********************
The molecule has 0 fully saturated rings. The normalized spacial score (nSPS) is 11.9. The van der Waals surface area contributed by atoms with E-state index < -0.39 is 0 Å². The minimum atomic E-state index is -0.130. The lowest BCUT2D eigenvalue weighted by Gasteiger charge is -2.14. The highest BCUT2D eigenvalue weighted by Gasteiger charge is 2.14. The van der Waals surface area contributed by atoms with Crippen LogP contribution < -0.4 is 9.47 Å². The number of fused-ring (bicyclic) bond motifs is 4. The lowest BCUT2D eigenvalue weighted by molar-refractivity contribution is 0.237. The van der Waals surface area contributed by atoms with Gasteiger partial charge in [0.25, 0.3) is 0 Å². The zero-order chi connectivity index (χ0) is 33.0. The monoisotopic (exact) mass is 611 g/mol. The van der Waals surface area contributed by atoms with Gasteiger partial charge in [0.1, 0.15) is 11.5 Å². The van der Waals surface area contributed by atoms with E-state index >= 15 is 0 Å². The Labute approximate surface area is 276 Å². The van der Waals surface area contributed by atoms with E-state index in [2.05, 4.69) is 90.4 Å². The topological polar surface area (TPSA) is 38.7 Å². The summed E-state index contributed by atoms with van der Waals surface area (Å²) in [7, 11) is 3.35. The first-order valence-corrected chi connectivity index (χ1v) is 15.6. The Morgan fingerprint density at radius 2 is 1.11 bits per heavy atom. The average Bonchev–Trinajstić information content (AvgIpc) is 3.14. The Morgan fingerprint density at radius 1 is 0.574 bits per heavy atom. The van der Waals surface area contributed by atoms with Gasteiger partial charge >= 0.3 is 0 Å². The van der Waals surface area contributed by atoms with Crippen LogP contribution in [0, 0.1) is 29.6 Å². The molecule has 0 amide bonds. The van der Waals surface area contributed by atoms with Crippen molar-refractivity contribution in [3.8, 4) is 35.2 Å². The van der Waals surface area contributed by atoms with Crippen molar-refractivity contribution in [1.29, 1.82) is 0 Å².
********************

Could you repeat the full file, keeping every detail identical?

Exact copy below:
The molecule has 0 fully saturated rings. The normalized spacial score (nSPS) is 11.9. The van der Waals surface area contributed by atoms with E-state index < -0.39 is 0 Å². The minimum atomic E-state index is -0.130. The lowest BCUT2D eigenvalue weighted by Gasteiger charge is -2.14. The highest BCUT2D eigenvalue weighted by Gasteiger charge is 2.14. The van der Waals surface area contributed by atoms with Crippen LogP contribution < -0.4 is 9.47 Å². The number of fused-ring (bicyclic) bond motifs is 4. The lowest BCUT2D eigenvalue weighted by molar-refractivity contribution is 0.237. The van der Waals surface area contributed by atoms with Gasteiger partial charge in [0.25, 0.3) is 0 Å². The zero-order chi connectivity index (χ0) is 33.0. The monoisotopic (exact) mass is 611 g/mol. The van der Waals surface area contributed by atoms with Gasteiger partial charge in [0.1, 0.15) is 11.5 Å². The van der Waals surface area contributed by atoms with E-state index >= 15 is 0 Å². The Labute approximate surface area is 276 Å². The van der Waals surface area contributed by atoms with E-state index in [2.05, 4.69) is 90.4 Å². The topological polar surface area (TPSA) is 38.7 Å². The summed E-state index contributed by atoms with van der Waals surface area (Å²) in [7, 11) is 3.35. The first-order valence-corrected chi connectivity index (χ1v) is 15.6. The Morgan fingerprint density at radius 2 is 1.11 bits per heavy atom. The average Bonchev–Trinajstić information content (AvgIpc) is 3.14. The Morgan fingerprint density at radius 1 is 0.574 bits per heavy atom. The van der Waals surface area contributed by atoms with Gasteiger partial charge >= 0.3 is 0 Å². The van der Waals surface area contributed by atoms with Crippen LogP contribution in [0, 0.1) is 29.6 Å². The molecule has 0 amide bonds. The van der Waals surface area contributed by atoms with Crippen molar-refractivity contribution in [3.8, 4) is 35.2 Å². The van der Waals surface area contributed by atoms with Crippen molar-refractivity contribution in [1.29, 1.82) is 0 Å².